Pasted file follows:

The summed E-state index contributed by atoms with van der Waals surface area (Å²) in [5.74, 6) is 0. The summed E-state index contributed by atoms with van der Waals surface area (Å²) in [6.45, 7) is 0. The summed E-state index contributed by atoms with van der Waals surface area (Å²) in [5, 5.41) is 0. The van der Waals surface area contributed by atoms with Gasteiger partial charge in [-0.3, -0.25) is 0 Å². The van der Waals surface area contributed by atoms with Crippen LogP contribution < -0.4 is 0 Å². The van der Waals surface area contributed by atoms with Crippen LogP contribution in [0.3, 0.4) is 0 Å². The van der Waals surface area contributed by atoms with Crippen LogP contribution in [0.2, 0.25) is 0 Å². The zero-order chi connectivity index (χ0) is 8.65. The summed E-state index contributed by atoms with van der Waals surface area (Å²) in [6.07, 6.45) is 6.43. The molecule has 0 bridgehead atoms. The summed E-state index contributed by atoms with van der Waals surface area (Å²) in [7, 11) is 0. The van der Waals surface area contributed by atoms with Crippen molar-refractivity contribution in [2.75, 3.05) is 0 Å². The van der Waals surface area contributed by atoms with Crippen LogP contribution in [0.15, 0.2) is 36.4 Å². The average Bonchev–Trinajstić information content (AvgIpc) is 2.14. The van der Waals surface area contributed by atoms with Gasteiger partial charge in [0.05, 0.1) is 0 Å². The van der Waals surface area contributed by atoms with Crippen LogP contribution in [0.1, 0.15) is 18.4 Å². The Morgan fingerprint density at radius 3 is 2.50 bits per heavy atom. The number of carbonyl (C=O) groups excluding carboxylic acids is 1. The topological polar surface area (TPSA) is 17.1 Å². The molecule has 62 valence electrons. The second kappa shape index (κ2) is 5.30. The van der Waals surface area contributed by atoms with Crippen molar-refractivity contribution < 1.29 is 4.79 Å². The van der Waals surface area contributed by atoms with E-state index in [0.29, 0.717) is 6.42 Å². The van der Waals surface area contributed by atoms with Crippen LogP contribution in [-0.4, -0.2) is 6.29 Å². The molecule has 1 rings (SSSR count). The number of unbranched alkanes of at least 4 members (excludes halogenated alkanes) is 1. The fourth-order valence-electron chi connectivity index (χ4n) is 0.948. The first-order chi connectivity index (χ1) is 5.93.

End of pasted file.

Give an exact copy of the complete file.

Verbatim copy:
The summed E-state index contributed by atoms with van der Waals surface area (Å²) in [5.74, 6) is 0. The summed E-state index contributed by atoms with van der Waals surface area (Å²) in [6.45, 7) is 0. The summed E-state index contributed by atoms with van der Waals surface area (Å²) in [5, 5.41) is 0. The van der Waals surface area contributed by atoms with Gasteiger partial charge in [-0.3, -0.25) is 0 Å². The van der Waals surface area contributed by atoms with Crippen LogP contribution < -0.4 is 0 Å². The van der Waals surface area contributed by atoms with Crippen LogP contribution in [0.3, 0.4) is 0 Å². The van der Waals surface area contributed by atoms with Crippen LogP contribution in [0.2, 0.25) is 0 Å². The zero-order chi connectivity index (χ0) is 8.65. The summed E-state index contributed by atoms with van der Waals surface area (Å²) in [6.07, 6.45) is 6.43. The molecule has 0 bridgehead atoms. The summed E-state index contributed by atoms with van der Waals surface area (Å²) in [7, 11) is 0. The van der Waals surface area contributed by atoms with Crippen molar-refractivity contribution in [2.75, 3.05) is 0 Å². The van der Waals surface area contributed by atoms with Crippen LogP contribution in [0.15, 0.2) is 36.4 Å². The average Bonchev–Trinajstić information content (AvgIpc) is 2.14. The van der Waals surface area contributed by atoms with Gasteiger partial charge in [0.05, 0.1) is 0 Å². The van der Waals surface area contributed by atoms with Crippen LogP contribution in [0.1, 0.15) is 18.4 Å². The Morgan fingerprint density at radius 3 is 2.50 bits per heavy atom. The number of carbonyl (C=O) groups excluding carboxylic acids is 1. The topological polar surface area (TPSA) is 17.1 Å². The molecule has 62 valence electrons. The second kappa shape index (κ2) is 5.30. The van der Waals surface area contributed by atoms with Crippen molar-refractivity contribution < 1.29 is 4.79 Å². The van der Waals surface area contributed by atoms with E-state index in [0.29, 0.717) is 6.42 Å². The van der Waals surface area contributed by atoms with Crippen LogP contribution in [-0.4, -0.2) is 6.29 Å². The molecule has 1 rings (SSSR count). The number of unbranched alkanes of at least 4 members (excludes halogenated alkanes) is 1. The fourth-order valence-electron chi connectivity index (χ4n) is 0.948. The first-order chi connectivity index (χ1) is 5.93.